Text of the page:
Supplying the troops

US marines in New Zealand

American World War II supplies at Aotea Quay, Wellington. Source National Library

Crammed with troops, the USS Wakefield nosed its way into Wellington Harbour on the morning of 14 June 1942. A band waited on King's Wharf, striking up The Marines' Hymn "From the halls of Montezuma, to the shores of Tripoli..." to welcome the First Marine Division.

The camps brought big changes for the nearby community. First the local golf course was torn up to build Camp Paekākāriki. Then with the Marines came American products and habits, mostly exotic and new to New Zealanders. The camps stocked things such as Hershey bars, American cigarettes and Coca-Cola. It all helped the men feel at home amid the bush and sandhills. Locals promptly opened a milk bar, florist, drycleaner and bakery to provide more home comforts for the troops.

One local resident later recalled:

"Alongside the school at Paekākāriki was the first 'take-away' that I can ever remember where the troops could buy sausages, chips, hamburgers, etc. It made a fortune."

From The Yanks are Coming, by Harry Bioletti, 1995

Food was plentiful and cooked as far as possible in a traditional American style. Some of the New Zealand staples, especially fatty lamb (referred to as "goddamned mountain goat"), were harder for the visitors to cook or stomach.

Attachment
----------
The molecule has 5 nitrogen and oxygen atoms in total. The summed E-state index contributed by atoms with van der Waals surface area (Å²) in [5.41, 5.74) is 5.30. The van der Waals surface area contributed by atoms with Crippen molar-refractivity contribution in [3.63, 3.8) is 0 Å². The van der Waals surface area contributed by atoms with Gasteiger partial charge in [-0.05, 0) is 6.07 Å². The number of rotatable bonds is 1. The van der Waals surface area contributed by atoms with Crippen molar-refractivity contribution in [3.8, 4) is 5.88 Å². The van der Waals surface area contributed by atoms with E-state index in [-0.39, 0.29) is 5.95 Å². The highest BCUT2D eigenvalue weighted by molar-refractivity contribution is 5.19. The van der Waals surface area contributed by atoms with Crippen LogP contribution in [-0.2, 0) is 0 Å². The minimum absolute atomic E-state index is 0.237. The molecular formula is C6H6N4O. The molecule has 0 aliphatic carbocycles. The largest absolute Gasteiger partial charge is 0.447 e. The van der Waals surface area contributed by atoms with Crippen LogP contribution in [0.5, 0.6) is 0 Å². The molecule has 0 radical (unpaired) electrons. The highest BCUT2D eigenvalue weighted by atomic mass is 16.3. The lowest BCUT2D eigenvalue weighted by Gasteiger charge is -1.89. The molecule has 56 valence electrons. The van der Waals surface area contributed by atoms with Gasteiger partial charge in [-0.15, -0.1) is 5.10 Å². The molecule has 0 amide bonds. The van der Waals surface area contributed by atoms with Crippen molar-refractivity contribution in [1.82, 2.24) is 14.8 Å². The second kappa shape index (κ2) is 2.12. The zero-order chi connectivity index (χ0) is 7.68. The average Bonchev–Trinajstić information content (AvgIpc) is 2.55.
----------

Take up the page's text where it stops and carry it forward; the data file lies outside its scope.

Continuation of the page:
US marines in New Zealand

US troops unload vegetables at a military camp in Paekākāriki, 26 January 1943. Source NZ History online

US marines in New Zealand

A US Marine removes food supplies from an army truck. The sack is labelled: ‘Kiwi mild cure bacon and hams. Bacon Co. Ltd, Palmerston North’. Source NZ History online

US marines in New Zealand

US Marines in New Zealand were very partial to milk and made it one of the principal parts of their diet declaring that New Zealand milk is good. Image was released for publication 2 December 1942, and was published in the Evening Post 19 December 1942.Source NZ History online